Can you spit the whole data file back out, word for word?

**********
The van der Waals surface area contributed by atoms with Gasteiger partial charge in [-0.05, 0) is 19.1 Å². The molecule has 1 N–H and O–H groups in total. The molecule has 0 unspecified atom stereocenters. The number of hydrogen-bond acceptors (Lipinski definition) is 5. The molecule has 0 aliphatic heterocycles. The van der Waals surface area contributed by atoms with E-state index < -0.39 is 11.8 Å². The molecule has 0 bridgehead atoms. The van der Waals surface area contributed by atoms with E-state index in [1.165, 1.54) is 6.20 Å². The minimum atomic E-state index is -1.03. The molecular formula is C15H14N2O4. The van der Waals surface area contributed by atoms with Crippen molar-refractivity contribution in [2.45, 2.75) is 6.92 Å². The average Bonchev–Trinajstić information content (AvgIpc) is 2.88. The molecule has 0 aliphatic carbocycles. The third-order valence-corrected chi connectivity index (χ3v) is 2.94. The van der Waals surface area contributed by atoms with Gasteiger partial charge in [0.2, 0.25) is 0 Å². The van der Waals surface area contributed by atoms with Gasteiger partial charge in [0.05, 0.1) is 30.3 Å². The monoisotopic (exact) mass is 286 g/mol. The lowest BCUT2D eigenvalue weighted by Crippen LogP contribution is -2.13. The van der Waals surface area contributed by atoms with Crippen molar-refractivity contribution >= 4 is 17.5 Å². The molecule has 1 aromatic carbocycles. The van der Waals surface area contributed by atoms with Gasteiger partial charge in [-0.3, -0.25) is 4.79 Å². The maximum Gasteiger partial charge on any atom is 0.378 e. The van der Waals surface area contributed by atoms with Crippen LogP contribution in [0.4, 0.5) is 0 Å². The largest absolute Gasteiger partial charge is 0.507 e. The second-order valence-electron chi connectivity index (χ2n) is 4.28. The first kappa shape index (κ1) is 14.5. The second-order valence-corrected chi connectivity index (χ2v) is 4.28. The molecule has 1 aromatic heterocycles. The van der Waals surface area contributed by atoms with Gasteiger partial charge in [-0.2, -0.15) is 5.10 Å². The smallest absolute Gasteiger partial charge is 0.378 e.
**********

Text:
The van der Waals surface area contributed by atoms with Gasteiger partial charge in [-0.05, 0) is 19.1 Å². The molecule has 1 N–H and O–H groups in total. The molecule has 0 unspecified atom stereocenters. The number of hydrogen-bond acceptors (Lipinski definition) is 5. The molecule has 0 aliphatic heterocycles. The van der Waals surface area contributed by atoms with E-state index < -0.39 is 11.8 Å². The molecule has 0 bridgehead atoms. The van der Waals surface area contributed by atoms with E-state index in [1.165, 1.54) is 6.20 Å². The minimum atomic E-state index is -1.03. The molecular formula is C15H14N2O4. The van der Waals surface area contributed by atoms with Crippen molar-refractivity contribution in [2.45, 2.75) is 6.92 Å². The average Bonchev–Trinajstić information content (AvgIpc) is 2.88. The molecule has 0 aliphatic carbocycles. The third-order valence-corrected chi connectivity index (χ3v) is 2.94. The van der Waals surface area contributed by atoms with Gasteiger partial charge in [0.2, 0.25) is 0 Å². The van der Waals surface area contributed by atoms with Gasteiger partial charge in [0.05, 0.1) is 30.3 Å². The monoisotopic (exact) mass is 286 g/mol. The lowest BCUT2D eigenvalue weighted by Crippen LogP contribution is -2.13. The van der Waals surface area contributed by atoms with Crippen molar-refractivity contribution >= 4 is 17.5 Å². The molecule has 1 aromatic carbocycles. The van der Waals surface area contributed by atoms with Gasteiger partial charge in [-0.3, -0.25) is 4.79 Å². The maximum Gasteiger partial charge on any atom is 0.378 e. The van der Waals surface area contributed by atoms with Crippen LogP contribution in [0.4, 0.5) is 0 Å². The largest absolute Gasteiger partial charge is 0.507 e. The second-order valence-electron chi connectivity index (χ2n) is 4.28. The first kappa shape index (κ1) is 14.5. The second-order valence-corrected chi connectivity index (χ2v) is 4.28. The molecule has 1 aromatic heterocycles. The van der Waals surface area contributed by atoms with Gasteiger partial charge in [-0.2, -0.15) is 5.10 Å². The smallest absolute Gasteiger partial charge is 0.378 e.